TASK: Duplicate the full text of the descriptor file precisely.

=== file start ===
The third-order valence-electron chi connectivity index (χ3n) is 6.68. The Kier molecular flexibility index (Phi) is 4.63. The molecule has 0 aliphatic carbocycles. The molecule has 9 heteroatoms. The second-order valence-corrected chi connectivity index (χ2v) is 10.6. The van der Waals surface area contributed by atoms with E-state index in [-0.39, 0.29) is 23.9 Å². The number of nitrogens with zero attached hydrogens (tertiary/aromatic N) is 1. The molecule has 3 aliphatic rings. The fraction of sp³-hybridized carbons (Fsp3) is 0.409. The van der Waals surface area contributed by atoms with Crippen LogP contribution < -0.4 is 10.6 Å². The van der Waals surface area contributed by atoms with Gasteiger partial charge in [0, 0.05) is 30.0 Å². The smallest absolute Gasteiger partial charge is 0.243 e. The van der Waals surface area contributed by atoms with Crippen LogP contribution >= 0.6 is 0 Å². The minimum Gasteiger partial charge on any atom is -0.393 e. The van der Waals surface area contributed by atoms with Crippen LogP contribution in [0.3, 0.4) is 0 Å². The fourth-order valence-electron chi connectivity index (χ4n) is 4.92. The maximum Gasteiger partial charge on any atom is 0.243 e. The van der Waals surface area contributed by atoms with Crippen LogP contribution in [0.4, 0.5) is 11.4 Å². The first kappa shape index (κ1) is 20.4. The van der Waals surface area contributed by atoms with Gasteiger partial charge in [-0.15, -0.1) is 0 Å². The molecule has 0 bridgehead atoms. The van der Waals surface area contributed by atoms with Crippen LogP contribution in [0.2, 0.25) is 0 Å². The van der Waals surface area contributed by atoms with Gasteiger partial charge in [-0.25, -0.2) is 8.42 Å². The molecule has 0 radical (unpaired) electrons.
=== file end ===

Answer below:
The third-order valence-electron chi connectivity index (χ3n) is 6.68. The Kier molecular flexibility index (Phi) is 4.63. The molecule has 0 aliphatic carbocycles. The molecule has 9 heteroatoms. The second-order valence-corrected chi connectivity index (χ2v) is 10.6. The van der Waals surface area contributed by atoms with E-state index in [-0.39, 0.29) is 23.9 Å². The number of nitrogens with zero attached hydrogens (tertiary/aromatic N) is 1. The molecule has 3 aliphatic rings. The fraction of sp³-hybridized carbons (Fsp3) is 0.409. The van der Waals surface area contributed by atoms with Crippen LogP contribution < -0.4 is 10.6 Å². The van der Waals surface area contributed by atoms with Gasteiger partial charge in [0, 0.05) is 30.0 Å². The smallest absolute Gasteiger partial charge is 0.243 e. The van der Waals surface area contributed by atoms with Crippen LogP contribution >= 0.6 is 0 Å². The minimum Gasteiger partial charge on any atom is -0.393 e. The van der Waals surface area contributed by atoms with Crippen LogP contribution in [0.3, 0.4) is 0 Å². The fourth-order valence-electron chi connectivity index (χ4n) is 4.92. The maximum Gasteiger partial charge on any atom is 0.243 e. The van der Waals surface area contributed by atoms with Crippen LogP contribution in [0.4, 0.5) is 11.4 Å². The first kappa shape index (κ1) is 20.4. The van der Waals surface area contributed by atoms with Gasteiger partial charge in [-0.15, -0.1) is 0 Å². The molecule has 0 bridgehead atoms. The van der Waals surface area contributed by atoms with Crippen LogP contribution in [0.2, 0.25) is 0 Å². The van der Waals surface area contributed by atoms with Gasteiger partial charge in [-0.25, -0.2) is 8.42 Å². The molecule has 0 radical (unpaired) electrons.